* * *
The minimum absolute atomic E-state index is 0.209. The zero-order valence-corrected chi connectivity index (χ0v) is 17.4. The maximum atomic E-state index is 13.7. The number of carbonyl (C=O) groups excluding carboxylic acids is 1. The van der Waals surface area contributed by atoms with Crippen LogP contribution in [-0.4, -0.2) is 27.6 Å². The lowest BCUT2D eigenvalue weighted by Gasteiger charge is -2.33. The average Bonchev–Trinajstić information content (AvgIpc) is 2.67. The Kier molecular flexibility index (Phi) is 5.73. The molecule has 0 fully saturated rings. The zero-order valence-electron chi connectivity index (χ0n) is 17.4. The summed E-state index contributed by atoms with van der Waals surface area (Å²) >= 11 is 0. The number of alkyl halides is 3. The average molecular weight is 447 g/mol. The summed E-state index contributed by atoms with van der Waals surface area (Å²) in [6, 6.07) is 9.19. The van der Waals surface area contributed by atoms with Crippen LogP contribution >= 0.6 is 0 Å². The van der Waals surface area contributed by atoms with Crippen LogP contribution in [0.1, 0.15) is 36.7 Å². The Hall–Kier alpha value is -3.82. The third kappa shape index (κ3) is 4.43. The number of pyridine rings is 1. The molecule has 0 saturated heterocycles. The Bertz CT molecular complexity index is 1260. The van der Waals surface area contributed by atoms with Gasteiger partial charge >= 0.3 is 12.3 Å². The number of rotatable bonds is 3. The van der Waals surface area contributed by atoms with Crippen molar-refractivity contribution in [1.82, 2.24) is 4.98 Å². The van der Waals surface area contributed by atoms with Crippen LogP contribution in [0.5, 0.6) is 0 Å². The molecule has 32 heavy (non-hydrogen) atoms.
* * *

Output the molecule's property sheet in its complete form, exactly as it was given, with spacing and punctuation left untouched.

The minimum absolute atomic E-state index is 0.209. The zero-order valence-corrected chi connectivity index (χ0v) is 17.4. The maximum atomic E-state index is 13.7. The number of carbonyl (C=O) groups excluding carboxylic acids is 1. The van der Waals surface area contributed by atoms with Crippen LogP contribution in [-0.4, -0.2) is 27.6 Å². The lowest BCUT2D eigenvalue weighted by Gasteiger charge is -2.33. The average Bonchev–Trinajstić information content (AvgIpc) is 2.67. The Kier molecular flexibility index (Phi) is 5.73. The molecule has 0 fully saturated rings. The zero-order valence-electron chi connectivity index (χ0n) is 17.4. The summed E-state index contributed by atoms with van der Waals surface area (Å²) >= 11 is 0. The number of alkyl halides is 3. The average molecular weight is 447 g/mol. The summed E-state index contributed by atoms with van der Waals surface area (Å²) in [6, 6.07) is 9.19. The van der Waals surface area contributed by atoms with Crippen LogP contribution >= 0.6 is 0 Å². The van der Waals surface area contributed by atoms with Crippen LogP contribution in [0.1, 0.15) is 36.7 Å². The Hall–Kier alpha value is -3.82. The third kappa shape index (κ3) is 4.43. The number of pyridine rings is 1. The molecule has 0 saturated heterocycles. The Bertz CT molecular complexity index is 1260. The van der Waals surface area contributed by atoms with Gasteiger partial charge >= 0.3 is 12.3 Å². The number of rotatable bonds is 3. The van der Waals surface area contributed by atoms with Crippen molar-refractivity contribution in [1.82, 2.24) is 4.98 Å². The van der Waals surface area contributed by atoms with Crippen LogP contribution in [0.5, 0.6) is 0 Å². The molecule has 32 heavy (non-hydrogen) atoms.